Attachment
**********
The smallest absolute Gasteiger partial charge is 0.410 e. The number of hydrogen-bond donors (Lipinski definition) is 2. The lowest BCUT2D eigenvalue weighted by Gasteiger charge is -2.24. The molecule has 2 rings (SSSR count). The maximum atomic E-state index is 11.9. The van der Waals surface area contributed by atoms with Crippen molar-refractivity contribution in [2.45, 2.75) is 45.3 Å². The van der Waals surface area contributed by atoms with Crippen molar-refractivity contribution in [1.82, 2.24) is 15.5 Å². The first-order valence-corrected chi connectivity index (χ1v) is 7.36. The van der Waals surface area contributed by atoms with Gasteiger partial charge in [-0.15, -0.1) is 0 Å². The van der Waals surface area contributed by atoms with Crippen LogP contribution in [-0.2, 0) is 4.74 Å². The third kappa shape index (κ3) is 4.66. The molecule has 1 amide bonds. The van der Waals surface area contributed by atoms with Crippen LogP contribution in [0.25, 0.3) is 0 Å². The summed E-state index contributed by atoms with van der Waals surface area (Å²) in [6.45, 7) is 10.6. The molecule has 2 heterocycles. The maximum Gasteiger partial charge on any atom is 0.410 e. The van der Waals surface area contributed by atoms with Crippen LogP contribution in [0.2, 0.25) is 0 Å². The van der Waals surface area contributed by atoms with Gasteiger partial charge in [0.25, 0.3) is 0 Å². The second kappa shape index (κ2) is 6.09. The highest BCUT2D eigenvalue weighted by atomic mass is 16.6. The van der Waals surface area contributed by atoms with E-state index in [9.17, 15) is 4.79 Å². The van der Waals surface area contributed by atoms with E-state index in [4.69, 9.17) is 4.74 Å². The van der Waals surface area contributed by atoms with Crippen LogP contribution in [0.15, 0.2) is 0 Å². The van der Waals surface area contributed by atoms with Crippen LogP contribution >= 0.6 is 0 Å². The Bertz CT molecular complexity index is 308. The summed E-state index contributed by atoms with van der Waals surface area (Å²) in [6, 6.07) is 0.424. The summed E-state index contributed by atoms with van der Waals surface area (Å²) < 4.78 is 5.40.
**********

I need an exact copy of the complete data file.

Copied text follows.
The smallest absolute Gasteiger partial charge is 0.410 e. The number of hydrogen-bond donors (Lipinski definition) is 2. The lowest BCUT2D eigenvalue weighted by Gasteiger charge is -2.24. The molecule has 2 rings (SSSR count). The maximum atomic E-state index is 11.9. The van der Waals surface area contributed by atoms with Crippen molar-refractivity contribution in [2.45, 2.75) is 45.3 Å². The van der Waals surface area contributed by atoms with Crippen molar-refractivity contribution in [1.82, 2.24) is 15.5 Å². The first-order valence-corrected chi connectivity index (χ1v) is 7.36. The van der Waals surface area contributed by atoms with Gasteiger partial charge in [-0.15, -0.1) is 0 Å². The van der Waals surface area contributed by atoms with Crippen LogP contribution in [-0.2, 0) is 4.74 Å². The third kappa shape index (κ3) is 4.66. The molecule has 1 amide bonds. The van der Waals surface area contributed by atoms with Crippen LogP contribution in [0.25, 0.3) is 0 Å². The summed E-state index contributed by atoms with van der Waals surface area (Å²) in [6.45, 7) is 10.6. The molecule has 2 heterocycles. The maximum Gasteiger partial charge on any atom is 0.410 e. The van der Waals surface area contributed by atoms with Crippen LogP contribution in [0.2, 0.25) is 0 Å². The van der Waals surface area contributed by atoms with Gasteiger partial charge in [0.25, 0.3) is 0 Å². The second kappa shape index (κ2) is 6.09. The highest BCUT2D eigenvalue weighted by atomic mass is 16.6. The van der Waals surface area contributed by atoms with E-state index in [9.17, 15) is 4.79 Å². The van der Waals surface area contributed by atoms with E-state index in [4.69, 9.17) is 4.74 Å². The van der Waals surface area contributed by atoms with Crippen LogP contribution in [0.15, 0.2) is 0 Å². The van der Waals surface area contributed by atoms with Crippen LogP contribution >= 0.6 is 0 Å². The Bertz CT molecular complexity index is 308. The summed E-state index contributed by atoms with van der Waals surface area (Å²) in [6, 6.07) is 0.424. The summed E-state index contributed by atoms with van der Waals surface area (Å²) < 4.78 is 5.40.